Was Draupadi a virgin?

Was Draupadi a virgin - Featured Image - Picture of an olive tree representing purity and virginity

Draupadi is the most prominent female character in the Mahabharata. Her given name at birth is Krishnaa, but since she is the daughter of Drupada she is called Draupadi. She is also known as Panchali – or the ‘daughter of Panchala’.

Draupadi is often considered the primary reason for the destruction of the Kuru dynasty. She takes birth as a grown young woman in a sacrifice performed by Drupada, in which the king asks for a ‘weapon’ with which the Kurus can be defeated.

In this post, we will answer the question: Was Draupadi a virgin?

Draupadi marries each of the Pandava brothers on subsequent days. On this occasion, Vyasa tells her that she will sleep with each brother on the day she marries him, but by his magic she will wake up each morning a virgin. If this power is permanent, then Draupadi remains a virgin throughout her life – even after she gives birth to five sons.

Read on to discover more about whether or not Draupadi was a virgin.

(For answers to all Draupadi-related questions, see Draupadi: 46 Questions about the Mahabharata Heroine Answered.)

Physical Virginity

It is often unclear as to what the exact meaning is of the word ‘virginity’ when someone promises a maiden that she will remain a virgin even after sexual intercourse.

This sort of promise is given a number of times in the Mahabharata. For instance:

  • Pritha, when she summons the sun god Surya in her innocence, is assured that her virginity will be returned to her after the son is born.
  • Sage Parashara, while soliciting the maiden Satyavati, tells her that she will not have to worry about losing her virginity – that it will return as soon as she gives birth to their child.
  • Sage Vyasa, at the time of Draupadi’s five-day wedding, assures her that her virginity will restore itself after each night after she sleeps with each Pandava.

(Suggested: Mahabharata Episode 2: Satyavati Marries Shantanu.)

Promises of this sort are given almost always as a means to convince the woman to participate in questionable sexual activity. In Pritha and Satyavati’s cases, they are both unwed maidens. In Draupadi’s case, she is being asked to marry five men – and consummate each marriage – over the course of five nights.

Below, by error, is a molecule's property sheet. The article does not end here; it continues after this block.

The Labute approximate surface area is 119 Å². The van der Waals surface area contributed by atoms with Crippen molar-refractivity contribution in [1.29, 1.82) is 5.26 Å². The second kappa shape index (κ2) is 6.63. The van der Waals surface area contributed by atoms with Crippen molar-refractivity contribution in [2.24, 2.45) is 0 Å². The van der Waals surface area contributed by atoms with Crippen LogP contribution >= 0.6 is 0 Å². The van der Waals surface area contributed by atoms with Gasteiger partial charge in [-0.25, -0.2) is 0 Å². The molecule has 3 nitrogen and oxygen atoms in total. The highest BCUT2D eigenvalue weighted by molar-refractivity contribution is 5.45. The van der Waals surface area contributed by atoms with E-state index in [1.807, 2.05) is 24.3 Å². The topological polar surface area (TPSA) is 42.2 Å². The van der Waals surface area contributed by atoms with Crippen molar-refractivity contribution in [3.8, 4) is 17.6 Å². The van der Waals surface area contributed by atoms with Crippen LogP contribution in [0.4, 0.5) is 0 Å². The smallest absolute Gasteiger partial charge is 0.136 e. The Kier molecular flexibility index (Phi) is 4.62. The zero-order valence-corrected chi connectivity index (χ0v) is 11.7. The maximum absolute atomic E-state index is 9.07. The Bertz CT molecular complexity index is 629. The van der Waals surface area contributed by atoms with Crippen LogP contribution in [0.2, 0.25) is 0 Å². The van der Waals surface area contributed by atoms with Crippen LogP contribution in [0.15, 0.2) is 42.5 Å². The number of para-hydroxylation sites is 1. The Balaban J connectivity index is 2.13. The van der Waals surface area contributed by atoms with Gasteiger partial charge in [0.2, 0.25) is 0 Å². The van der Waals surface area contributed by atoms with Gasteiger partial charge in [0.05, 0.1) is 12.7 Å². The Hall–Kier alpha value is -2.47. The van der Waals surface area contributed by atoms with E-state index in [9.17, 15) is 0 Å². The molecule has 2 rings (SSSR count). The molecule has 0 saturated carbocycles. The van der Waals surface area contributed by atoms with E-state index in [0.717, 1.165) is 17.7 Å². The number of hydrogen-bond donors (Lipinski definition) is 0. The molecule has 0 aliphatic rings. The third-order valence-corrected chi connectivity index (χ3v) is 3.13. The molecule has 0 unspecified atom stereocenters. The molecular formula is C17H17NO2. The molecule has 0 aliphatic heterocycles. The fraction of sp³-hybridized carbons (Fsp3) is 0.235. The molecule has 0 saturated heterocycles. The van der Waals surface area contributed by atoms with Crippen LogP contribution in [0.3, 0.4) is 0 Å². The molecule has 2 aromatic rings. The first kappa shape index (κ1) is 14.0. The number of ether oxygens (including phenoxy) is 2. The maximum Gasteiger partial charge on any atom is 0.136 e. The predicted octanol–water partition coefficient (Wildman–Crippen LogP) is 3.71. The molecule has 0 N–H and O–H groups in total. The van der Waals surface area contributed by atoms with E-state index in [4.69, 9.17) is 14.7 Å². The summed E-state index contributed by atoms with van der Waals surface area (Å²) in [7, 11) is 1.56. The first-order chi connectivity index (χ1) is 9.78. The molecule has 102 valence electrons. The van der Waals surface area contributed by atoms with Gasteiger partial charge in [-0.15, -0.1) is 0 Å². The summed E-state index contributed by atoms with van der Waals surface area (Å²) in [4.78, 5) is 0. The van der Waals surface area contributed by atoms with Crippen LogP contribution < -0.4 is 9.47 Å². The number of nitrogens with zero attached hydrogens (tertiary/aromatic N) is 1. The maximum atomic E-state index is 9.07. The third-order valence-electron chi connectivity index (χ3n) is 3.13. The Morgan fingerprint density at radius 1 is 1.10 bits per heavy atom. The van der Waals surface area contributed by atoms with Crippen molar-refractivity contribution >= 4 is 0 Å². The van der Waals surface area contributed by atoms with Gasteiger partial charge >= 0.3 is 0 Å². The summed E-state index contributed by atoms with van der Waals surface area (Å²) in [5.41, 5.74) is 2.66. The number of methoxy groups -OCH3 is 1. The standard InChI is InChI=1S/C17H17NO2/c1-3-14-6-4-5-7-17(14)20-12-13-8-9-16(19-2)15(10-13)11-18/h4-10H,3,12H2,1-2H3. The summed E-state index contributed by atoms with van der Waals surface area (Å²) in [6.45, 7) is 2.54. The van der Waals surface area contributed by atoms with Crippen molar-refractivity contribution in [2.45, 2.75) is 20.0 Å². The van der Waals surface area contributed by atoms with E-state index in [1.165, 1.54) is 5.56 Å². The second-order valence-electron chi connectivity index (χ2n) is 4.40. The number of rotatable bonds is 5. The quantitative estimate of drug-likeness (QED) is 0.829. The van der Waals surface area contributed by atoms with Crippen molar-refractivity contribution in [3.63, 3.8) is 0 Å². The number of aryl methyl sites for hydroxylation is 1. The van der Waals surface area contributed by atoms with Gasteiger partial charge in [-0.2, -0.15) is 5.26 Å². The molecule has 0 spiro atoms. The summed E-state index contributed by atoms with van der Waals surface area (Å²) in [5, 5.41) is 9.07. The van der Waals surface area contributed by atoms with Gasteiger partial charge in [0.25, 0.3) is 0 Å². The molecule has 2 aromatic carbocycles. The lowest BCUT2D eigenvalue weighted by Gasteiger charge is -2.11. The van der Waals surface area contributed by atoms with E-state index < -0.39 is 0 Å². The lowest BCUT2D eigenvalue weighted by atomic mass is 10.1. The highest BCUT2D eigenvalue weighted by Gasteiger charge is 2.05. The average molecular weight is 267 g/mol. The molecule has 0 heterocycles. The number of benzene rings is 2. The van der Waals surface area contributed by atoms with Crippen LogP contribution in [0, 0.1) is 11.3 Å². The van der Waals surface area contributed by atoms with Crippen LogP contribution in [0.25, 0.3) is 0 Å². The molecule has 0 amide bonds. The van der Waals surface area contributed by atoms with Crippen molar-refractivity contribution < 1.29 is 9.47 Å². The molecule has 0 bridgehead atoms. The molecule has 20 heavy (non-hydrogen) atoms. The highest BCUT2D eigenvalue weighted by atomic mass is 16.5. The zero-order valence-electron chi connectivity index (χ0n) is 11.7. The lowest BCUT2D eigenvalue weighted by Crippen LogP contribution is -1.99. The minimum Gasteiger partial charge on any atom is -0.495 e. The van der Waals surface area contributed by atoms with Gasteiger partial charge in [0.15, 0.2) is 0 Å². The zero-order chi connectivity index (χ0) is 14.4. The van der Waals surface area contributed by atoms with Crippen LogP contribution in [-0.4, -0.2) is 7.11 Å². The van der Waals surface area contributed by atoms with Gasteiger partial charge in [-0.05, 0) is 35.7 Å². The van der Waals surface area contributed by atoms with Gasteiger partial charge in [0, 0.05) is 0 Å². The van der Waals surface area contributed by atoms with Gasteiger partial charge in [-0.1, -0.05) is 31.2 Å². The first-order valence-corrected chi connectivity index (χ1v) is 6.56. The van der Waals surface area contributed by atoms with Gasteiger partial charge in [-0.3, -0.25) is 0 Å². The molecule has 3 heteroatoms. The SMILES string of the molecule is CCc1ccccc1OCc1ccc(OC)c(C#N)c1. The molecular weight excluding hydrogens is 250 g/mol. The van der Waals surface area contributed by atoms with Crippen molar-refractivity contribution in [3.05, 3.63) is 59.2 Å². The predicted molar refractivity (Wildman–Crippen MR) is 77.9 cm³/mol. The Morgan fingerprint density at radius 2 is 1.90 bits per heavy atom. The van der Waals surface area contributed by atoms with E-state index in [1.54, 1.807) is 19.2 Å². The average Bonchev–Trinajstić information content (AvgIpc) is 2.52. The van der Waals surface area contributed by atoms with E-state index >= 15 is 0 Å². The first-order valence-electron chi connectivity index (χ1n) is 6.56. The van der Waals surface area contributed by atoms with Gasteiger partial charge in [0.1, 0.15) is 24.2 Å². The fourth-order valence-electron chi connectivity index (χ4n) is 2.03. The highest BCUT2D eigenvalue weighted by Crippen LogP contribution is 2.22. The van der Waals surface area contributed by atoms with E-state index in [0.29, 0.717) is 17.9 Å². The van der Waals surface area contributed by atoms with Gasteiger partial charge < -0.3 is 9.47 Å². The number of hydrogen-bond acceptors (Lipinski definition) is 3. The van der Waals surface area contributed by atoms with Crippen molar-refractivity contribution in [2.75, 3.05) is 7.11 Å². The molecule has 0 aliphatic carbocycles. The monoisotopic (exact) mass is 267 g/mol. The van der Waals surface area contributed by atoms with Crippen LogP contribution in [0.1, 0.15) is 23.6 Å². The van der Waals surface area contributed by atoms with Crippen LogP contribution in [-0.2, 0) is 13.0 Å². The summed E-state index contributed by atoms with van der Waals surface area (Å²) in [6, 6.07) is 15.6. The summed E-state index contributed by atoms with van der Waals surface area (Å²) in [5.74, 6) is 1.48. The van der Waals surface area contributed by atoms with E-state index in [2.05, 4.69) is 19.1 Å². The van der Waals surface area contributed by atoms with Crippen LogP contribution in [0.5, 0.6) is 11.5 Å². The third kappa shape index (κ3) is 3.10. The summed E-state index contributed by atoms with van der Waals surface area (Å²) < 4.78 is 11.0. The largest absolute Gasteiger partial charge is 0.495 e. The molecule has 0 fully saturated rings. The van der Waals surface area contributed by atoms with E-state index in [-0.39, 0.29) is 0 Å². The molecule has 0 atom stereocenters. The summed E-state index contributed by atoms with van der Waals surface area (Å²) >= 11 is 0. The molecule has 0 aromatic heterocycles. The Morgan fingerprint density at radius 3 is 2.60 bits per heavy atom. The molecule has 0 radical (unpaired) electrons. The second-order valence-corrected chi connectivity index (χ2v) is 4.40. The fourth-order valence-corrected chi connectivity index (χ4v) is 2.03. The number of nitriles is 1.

If we take the word literally to mean that the woman’s hymen will regenerate after her sexual activity – in some cases even childbirth – it is clear that the promise is unrealistic.

But in the magical world of the Mahabharata, it is not unreasonable to suppose that some women have the gift of never losing their virginity. Under this assumption, we may admit that Draupadi enters each wedding night a virgin.

We must also note that Vyasa’s promise only pertains to the duration of Draupadi’s wedding – not her entire life. Presumably, therefore, she loses her virginity after her fifth wedding night with Sahadeva.

Moral Virginity

It is also possible that when people say refer to a woman’s ‘virginity’ in the Mahabharata, they mean her ‘purity’ – or the quality that determines the propriety of her sexual behaviour.

For instance, a woman is not meant to engage in pre-marital sex. She is also not meant to engage in extramarital sex. Such a woman who obeys all the rules controlling her sexual behaviour is said to be ‘virginal’.

After all, it is entirely possible for a woman who has lost her hymen (through non-sexual activity) to be a virgin otherwise. Equally, a woman who has her hymen intact might have had multiple sexual partners.